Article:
Secondly, every Israelite will have a direct personal relationship with the Lord. No one will need to say to another Israelite, “Know the Lord,” for they will all know Him directly, intimately, and personally, for that’s the purpose of a covenant. And interestingly enough, it says, “from the least to the greatest,” not from the greatest to the least. It seems that it may begin with those who are more humble and less reputed to be spiritual.
The third feature of this new covenant is that God says, “Israel’s sin and rebellion against Me will be permanently blotted out. They will not be remembered any more.”
Now we are going to look at another prophecy in which God speaks about making a covenant with Israel as He regathers them and entering again into the relationship of a husband to them. This prophecy is found in the second chapter of Hosea. First of all, I’ll read from verses 14–16:
“Therefore, behold, I will allure her, [It is God speaking concerning Israel] Bring her into the wilderness, And speak kindly to her. Then I will give her her vineyards from there, And the valley of Achor [which is trouble] as a door of hope. And she will sing there as in the days of her youth, As in the day when she came up from the land of Egypt. ‘And it will come about in that day,’ declares the Lord, ‘That you will call Me Ishi And will no longer call Me Baali.’” (NAS)
Now both Ishi and Baali mean “my husband,” but they are on a different level. And the modern Hebrew word for “husband” is no longer Baali but Ishi. It describes a new kind of husband relationship.
Now I’ll go on in the same chapter of Hosea verses 18–20:
“In that day I will also make a covenant for them With the beasts of the field, The birds of the sky, And the creeping things of the ground. And I will abolish the bow, the sword, and war from the land, And will make them lie down in safety. ‘And I will betroth you to Me forever; Yes, I will betroth you to Me in righteousness and in justice, In lovingkindness and in compassion, And I will betroth you to Me in faithfulness. Then you will know the Lord.’” (NAS)
Now let’s look at some of the things that are predicted there. First of all, God has an appointment with Israel in the wilderness. It’s my conviction that God will deal directly and personally with Israel as a nation. There will be no intervening persons. There will be no preachers. It will be a direct personal confrontation between the Lord and Israel and He has the time and the place set. It’ll be somewhere in the wilderness.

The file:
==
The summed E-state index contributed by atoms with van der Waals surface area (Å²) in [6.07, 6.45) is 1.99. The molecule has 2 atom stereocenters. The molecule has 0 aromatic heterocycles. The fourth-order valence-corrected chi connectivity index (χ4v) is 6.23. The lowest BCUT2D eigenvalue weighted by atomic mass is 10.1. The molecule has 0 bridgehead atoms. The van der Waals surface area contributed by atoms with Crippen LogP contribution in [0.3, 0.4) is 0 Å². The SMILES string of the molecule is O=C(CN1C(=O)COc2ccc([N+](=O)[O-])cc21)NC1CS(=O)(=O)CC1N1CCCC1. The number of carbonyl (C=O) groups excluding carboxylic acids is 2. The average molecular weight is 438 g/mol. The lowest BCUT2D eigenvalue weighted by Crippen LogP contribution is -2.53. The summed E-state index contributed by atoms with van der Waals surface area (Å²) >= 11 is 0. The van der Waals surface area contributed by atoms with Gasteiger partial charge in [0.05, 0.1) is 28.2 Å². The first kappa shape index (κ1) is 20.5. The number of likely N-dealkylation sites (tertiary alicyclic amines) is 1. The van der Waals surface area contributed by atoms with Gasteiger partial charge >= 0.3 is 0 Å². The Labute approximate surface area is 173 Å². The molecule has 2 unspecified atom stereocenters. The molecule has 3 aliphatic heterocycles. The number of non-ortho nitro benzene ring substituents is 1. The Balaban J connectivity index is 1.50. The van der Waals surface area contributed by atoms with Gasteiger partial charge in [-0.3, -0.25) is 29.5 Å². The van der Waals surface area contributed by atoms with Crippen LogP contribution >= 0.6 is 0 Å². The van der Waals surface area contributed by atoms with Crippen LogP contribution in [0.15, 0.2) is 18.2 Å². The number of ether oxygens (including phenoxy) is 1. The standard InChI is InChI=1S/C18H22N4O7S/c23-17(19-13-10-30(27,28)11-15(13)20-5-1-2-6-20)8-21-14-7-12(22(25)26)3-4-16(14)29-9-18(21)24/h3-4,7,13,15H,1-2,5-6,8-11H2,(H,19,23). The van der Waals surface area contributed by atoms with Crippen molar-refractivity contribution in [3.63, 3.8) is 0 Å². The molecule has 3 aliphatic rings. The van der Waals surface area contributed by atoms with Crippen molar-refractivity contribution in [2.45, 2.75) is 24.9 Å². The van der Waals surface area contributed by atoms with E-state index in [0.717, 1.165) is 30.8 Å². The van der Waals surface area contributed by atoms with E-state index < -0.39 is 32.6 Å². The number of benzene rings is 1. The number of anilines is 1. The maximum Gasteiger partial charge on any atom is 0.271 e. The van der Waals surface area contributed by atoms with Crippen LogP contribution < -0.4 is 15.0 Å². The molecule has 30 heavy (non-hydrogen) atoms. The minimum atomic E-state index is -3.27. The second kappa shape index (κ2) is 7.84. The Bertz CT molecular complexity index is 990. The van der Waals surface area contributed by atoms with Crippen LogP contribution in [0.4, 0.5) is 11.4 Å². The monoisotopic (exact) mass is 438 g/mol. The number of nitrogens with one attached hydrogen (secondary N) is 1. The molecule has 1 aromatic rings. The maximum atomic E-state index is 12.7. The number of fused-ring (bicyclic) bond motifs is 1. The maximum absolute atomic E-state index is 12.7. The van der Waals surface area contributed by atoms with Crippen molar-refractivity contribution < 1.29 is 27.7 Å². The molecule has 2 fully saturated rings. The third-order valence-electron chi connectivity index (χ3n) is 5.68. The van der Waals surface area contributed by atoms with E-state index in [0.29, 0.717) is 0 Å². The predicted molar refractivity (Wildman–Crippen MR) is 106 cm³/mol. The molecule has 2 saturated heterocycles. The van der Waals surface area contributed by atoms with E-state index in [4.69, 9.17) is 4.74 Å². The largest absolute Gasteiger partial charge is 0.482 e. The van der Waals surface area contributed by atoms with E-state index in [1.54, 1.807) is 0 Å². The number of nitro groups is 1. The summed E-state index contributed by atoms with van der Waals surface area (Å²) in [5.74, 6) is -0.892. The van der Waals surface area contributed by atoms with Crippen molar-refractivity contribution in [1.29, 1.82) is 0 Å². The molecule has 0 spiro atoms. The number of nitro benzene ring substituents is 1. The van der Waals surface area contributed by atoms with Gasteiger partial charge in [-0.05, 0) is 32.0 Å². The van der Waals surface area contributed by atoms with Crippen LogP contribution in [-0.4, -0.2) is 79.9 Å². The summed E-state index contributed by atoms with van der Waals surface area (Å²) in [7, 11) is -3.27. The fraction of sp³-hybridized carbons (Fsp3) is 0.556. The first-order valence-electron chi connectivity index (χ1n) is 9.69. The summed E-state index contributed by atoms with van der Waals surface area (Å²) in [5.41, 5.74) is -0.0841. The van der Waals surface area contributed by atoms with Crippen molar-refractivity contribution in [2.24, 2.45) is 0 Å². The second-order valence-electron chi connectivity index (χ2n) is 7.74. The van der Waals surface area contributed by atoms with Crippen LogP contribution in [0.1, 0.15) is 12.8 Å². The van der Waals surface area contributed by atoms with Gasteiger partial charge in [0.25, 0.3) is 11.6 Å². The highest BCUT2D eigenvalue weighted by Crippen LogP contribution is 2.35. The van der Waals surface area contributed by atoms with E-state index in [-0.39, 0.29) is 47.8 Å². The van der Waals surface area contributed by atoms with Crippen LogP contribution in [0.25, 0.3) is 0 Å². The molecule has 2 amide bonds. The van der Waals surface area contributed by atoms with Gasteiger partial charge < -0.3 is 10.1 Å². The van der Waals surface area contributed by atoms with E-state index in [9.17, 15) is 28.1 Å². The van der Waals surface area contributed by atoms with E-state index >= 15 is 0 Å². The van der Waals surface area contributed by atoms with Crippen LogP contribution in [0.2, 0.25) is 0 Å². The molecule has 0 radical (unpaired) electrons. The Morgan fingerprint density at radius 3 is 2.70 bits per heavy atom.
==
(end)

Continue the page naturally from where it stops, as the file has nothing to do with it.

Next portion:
Secondly, God will lead Israel through the valley of Achor (that is, trouble) into their inheritance. Surely that is the way they are going right now through the “valley of trouble.”
Thirdly, the husband relationship of God to Israel will be reestablished but on a new level. The word used of the old relationship that sprang from the covenant of Sinai was Baal. But the word used in this new relationship is Ish, which means husband on a higher level.
Then again, this new relationship will be based on a covenant. We see that God never has a permanent relationship without a covenant. This new relationship will be, in a sense, a marriage covenant. Out of this new relationship, Israel will again come to know real peace. The bow and the sword and the war will be abolished from the land.
And then again, God uses the word “betroth” which is in agreement with what we have already said, the establishment of a new marriage relationship between God and Israel.
And then also, in full accord with the other Scriptures that we’ve looked at, God says to Israel in the last statement, “Then you will know the Lord.” In other words, then you will have a direct personal relationship with God.
So the principles are always the same. God is going to regather Israel. It will be based on a covenant. The covenant will establish a new relationship of God to Israel as a husband. It will bring Israel into a direct personal relationship with God. They will need no mediator. No one will be between them and the Lord. They will not need to say to one another, “Know the Lord,” for each of them out of this new covenant will come to know the Lord directly and in a personal way.
So that’s an overall picture of the purpose for which God is regathering Israel. As I’ve said already, in previous talks, the initial aspect of the regathering is political and geographical. But always the ultimate purpose of God is spiritual. God’s ultimate purpose with all humanity, Jew or Gentile, whoever you may be or wherever you may be from, is to establish a direct, intimate, personal relationship with you. And that relationship can only be based upon a covenant. The covenant upon which that relationship is based today is the covenant made by the blood of Jesus, the Messiah, the Savior, the one who came to save both Israel and all nations.
Well, our time is up for today but I’ll be back with you again tomorrow at this time. Tomorrow will be my last talk on this theme of Israel’s restoration. I’ll be asking, and answering, a very important and practical question: What should be our response to the outworking of God’s purpose to restore Israel?